19 A. I have got some notes. Please will you allow me to look at them?

20 I may have made a mistake with regard to, say, two men.

21 Q. Witness, just use the list --

22 MS. UERTZ-RETZLAFF: Your Honours, this list containing 11 names

23 was distributed to all parties.

24 JUDGE HUNT: We still don't know when he made it, though.

25 MS. UERTZ-RETZLAFF: Yes. I just want to clarify this with you.

Page 4751

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Page 4752

1 JUDGE HUNT: That would be, I think, preferable.

2 MS. UERTZ-RETZLAFF:

3 Q. This particular list, Witness, which is now in front of you, when

4 did you write it? When?

5 A. I had made that list earlier on, earlier on, if I would ever find

6 anything out about these people, whether these people are alive or not

7 alive.

8 MR. BAKRAC: [Interpretation] Your Honour. Again we have a mistake

9 of substance in the transcript. The witness said, "I made this mistake

10 earlier on too," but he said he made it earlier on too, and that is a big

11 mistake.

12 JUDGE HUNT: I don't see what the substance in this is at all.

13 All we're asking him for, with some difficulty getting an answer, is when

14 he wrote it. That's all we want to know. These answers, so far, are

15 totally irrelevant to anything. Now, just let us find out when he wrote

16 it, about when, and if there is some problem that arises out of that,

17 you can raise it. But if there was something left out in one of his

18 answers, I can assure you they are totally useless to us in this trial.

19 Now, sir, please, will you tell us, when did you sit down and

20 write this list out? What year was it?

21 A. The year was 1992, when I was in Foca, when these people were

22 taken out. That was in 1992. However, I --

23 JUDGE HUNT: No, no. That's enough. That's all we want to have

24 at the moment.

25 Now, Ms. Uertz-Retzlaff, you want to tender it, do you?

Page 4753

1 MS. UERTZ-RETZLAFF: Yes, but I think there is a mistake.

2 Q. This list, Witness, in front of you, did you make it after your

3 release from the KP Dom? This list, did you make it after your

4 release?

5 A. I did not. I just repeated this list when I was released from the

6 KP Dom. I made a list to see whether everything was the same, whether

7 everything corresponded so that if I would come here, I wanted to see

8 whether all these people I had written before matched this.

9 Q. So this list that you have now in your hand you produced after

10 your release, but it's a similar one that you made during your time in the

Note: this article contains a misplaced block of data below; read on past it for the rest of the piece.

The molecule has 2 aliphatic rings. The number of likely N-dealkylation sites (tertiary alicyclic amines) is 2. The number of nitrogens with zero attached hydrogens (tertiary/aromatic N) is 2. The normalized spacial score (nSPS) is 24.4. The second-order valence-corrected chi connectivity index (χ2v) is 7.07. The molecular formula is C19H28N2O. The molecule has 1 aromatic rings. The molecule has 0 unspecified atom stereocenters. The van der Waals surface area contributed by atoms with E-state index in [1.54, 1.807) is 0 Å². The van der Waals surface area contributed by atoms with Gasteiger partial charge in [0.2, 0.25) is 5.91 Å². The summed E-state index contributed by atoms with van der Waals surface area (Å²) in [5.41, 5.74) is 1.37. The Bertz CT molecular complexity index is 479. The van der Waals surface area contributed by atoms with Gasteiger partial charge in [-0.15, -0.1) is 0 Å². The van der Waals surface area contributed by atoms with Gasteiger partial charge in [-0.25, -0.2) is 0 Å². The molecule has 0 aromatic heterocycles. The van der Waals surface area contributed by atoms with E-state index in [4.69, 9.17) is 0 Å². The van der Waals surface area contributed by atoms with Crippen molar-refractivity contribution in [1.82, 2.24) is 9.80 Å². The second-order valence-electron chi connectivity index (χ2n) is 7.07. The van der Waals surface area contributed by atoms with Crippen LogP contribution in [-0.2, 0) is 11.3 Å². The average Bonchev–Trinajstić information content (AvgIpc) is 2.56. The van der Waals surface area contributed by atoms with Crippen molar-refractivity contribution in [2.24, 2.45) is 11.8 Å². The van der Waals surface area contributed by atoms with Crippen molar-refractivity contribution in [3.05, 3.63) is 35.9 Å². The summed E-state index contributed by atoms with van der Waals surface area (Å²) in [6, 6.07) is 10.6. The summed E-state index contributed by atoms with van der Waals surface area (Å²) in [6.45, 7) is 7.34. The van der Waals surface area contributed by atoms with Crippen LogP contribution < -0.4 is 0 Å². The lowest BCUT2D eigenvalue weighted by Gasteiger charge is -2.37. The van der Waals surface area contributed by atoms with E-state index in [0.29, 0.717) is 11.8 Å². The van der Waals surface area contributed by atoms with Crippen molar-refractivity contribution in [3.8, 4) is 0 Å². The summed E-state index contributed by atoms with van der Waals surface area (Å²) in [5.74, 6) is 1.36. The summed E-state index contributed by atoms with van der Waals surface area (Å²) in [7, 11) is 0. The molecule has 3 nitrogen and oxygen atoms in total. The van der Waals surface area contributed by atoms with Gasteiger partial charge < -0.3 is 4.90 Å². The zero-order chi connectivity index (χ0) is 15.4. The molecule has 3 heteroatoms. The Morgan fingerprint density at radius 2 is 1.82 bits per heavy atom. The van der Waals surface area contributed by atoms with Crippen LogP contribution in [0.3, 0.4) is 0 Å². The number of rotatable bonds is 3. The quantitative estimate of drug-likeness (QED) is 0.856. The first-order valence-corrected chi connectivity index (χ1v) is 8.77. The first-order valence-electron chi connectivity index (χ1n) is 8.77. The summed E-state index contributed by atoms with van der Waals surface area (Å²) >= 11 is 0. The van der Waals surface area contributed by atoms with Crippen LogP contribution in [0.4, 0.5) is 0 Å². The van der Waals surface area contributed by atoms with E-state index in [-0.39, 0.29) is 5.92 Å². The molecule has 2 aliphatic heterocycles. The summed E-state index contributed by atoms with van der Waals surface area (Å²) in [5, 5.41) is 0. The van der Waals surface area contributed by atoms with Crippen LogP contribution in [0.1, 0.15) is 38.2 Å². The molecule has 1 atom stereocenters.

11 KP Dom. Is that what you say?

12 A. Of course. Right. That's it. It's not that I expressed myself

13 that way, but that was the case.

14 Q. And in which year did you make this duplicate list?

15 A. 1992.

16 JUDGE HUNT: I think you'd better try again, Ms. Uertz-Retzlaff.

17 MS. UERTZ-RETZLAFF: Yes.

18 Q. Witness, you have told us that in the KP Dom you made a list, but

19 this list was actually taken away from you, but the names you remembered

20 and you wrote down after your release. When did you write it down after

21 your release?

22 A. I wrote this list when I was exchanged in Trnovo. Let me repeat

23 these people's names.

24 JUDGE HUNT: Just one moment. You've just got to answer the

25 questions. We'll get nowhere if you keep on trying to say something you

Page 4754

1 haven't been asked about.

2 What year were you released?

3 A. I was released in 1993.

4 JUDGE HUNT: And how long after you were released did you write

5 out this duplicate list or what you say is a duplicate list?

6 A. I wrote it sometime when I got home, perhaps within a month's

7 time. I was always thinking about the list that had to do with my

8 statement. I always thought I'd go to a court, because my first list was

9 thrown away when I left Foca.

10 JUDGE HUNT: Thank you.

11 Now, I think we've got approximate date of when it was written.

12 MS. UERTZ-RETZLAFF: Yes. And I would like to enter this into

13 evidence and then discuss number -- name by name with the witness.

14 JUDGE HUNT: Has it got an ID number?

15 MS. UERTZ-RETZLAFF: No.

16 JUDGE HUNT: Any objection to the list, Mr. Bakrac? You can ask

17 him about his mistakes later on.

18 MR. BAKRAC: [Interpretation] Your Honour, first of all, I just

19 want to explain that my objection was in the following direction: That

20 there were two lists, and that's the difference in that mistake; "this

21 list too."

22 However, never mind. Before the Defence says what it has to say,

23 it would like to have a look at the original that the witness is holding

24 in his hand. So could the usher help us and let us have a look at the

25 list that the witness is holding in his hand right now.

Page 4755

1 JUDGE HUNT: You mean the original of which this is a photostat

2 copy. He doesn't pretend to have the original list, the one that he wrote

3 in 1992.

4 MR. BAKRAC: [Interpretation] Your Honour, then the list he has in

5 his hands right now.

6 JUDGE HUNT: You want to see it.

7 Any objection, Ms. Uertz-Retzlaff?

8 MS. UERTZ-RETZLAFF: No, Your Honour.

9 JUDGE HUNT: Right. Mr. Usher, would you please take it from the

10 witness and show it to Mr. Bakrac.

11 MS. UERTZ-RETZLAFF: And just for the information for the Court, I

12 saw this list during the conference, before, when he came here, and I made

13 these copies.

14 JUDGE HUNT: Some people may have an overcautious approach to

15 these things, Ms. Uertz-Retzlaff, but I think the Defence is entitled to

16 do it this way.

17 MR. BAKRAC: [Interpretation] Your Honour, the Defence wanted to

18 see whether this paper was nine years old. However, that is going to be a

19 subject of our cross-examination. This is not a photocopy. This is the

20 original.

21 We do not object to having this piece of paper admitted into